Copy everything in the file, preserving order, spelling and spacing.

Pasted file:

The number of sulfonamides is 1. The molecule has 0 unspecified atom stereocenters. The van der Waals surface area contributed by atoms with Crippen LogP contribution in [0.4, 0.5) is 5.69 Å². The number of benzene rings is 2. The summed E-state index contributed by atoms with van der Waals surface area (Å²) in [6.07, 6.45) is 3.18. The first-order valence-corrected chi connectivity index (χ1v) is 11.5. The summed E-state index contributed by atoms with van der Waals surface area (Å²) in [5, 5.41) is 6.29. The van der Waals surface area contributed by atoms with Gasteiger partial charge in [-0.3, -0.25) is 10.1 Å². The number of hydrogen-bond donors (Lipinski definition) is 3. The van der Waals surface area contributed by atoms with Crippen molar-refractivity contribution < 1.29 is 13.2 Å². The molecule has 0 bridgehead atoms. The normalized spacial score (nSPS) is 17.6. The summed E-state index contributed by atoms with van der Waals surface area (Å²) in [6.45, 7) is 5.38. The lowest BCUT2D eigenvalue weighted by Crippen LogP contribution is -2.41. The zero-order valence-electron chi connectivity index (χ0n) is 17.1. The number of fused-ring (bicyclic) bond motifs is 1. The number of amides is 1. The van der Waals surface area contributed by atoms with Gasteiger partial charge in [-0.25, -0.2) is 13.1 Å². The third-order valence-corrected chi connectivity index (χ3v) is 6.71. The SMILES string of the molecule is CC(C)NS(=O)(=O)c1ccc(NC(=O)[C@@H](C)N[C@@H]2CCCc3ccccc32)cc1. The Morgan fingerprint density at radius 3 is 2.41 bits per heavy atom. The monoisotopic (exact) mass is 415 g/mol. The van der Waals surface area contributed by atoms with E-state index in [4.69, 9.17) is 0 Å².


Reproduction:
The number of sulfonamides is 1. The molecule has 0 unspecified atom stereocenters. The van der Waals surface area contributed by atoms with Crippen LogP contribution in [0.4, 0.5) is 5.69 Å². The number of benzene rings is 2. The summed E-state index contributed by atoms with van der Waals surface area (Å²) in [6.07, 6.45) is 3.18. The first-order valence-corrected chi connectivity index (χ1v) is 11.5. The summed E-state index contributed by atoms with van der Waals surface area (Å²) in [5, 5.41) is 6.29. The van der Waals surface area contributed by atoms with Gasteiger partial charge in [-0.3, -0.25) is 10.1 Å². The number of hydrogen-bond donors (Lipinski definition) is 3. The van der Waals surface area contributed by atoms with Crippen molar-refractivity contribution < 1.29 is 13.2 Å². The molecule has 0 bridgehead atoms. The normalized spacial score (nSPS) is 17.6. The summed E-state index contributed by atoms with van der Waals surface area (Å²) in [6.45, 7) is 5.38. The lowest BCUT2D eigenvalue weighted by Crippen LogP contribution is -2.41. The zero-order valence-electron chi connectivity index (χ0n) is 17.1. The number of fused-ring (bicyclic) bond motifs is 1. The number of amides is 1. The van der Waals surface area contributed by atoms with Gasteiger partial charge in [-0.25, -0.2) is 13.1 Å². The third-order valence-corrected chi connectivity index (χ3v) is 6.71. The SMILES string of the molecule is CC(C)NS(=O)(=O)c1ccc(NC(=O)[C@@H](C)N[C@@H]2CCCc3ccccc32)cc1. The Morgan fingerprint density at radius 3 is 2.41 bits per heavy atom. The monoisotopic (exact) mass is 415 g/mol. The van der Waals surface area contributed by atoms with E-state index in [4.69, 9.17) is 0 Å².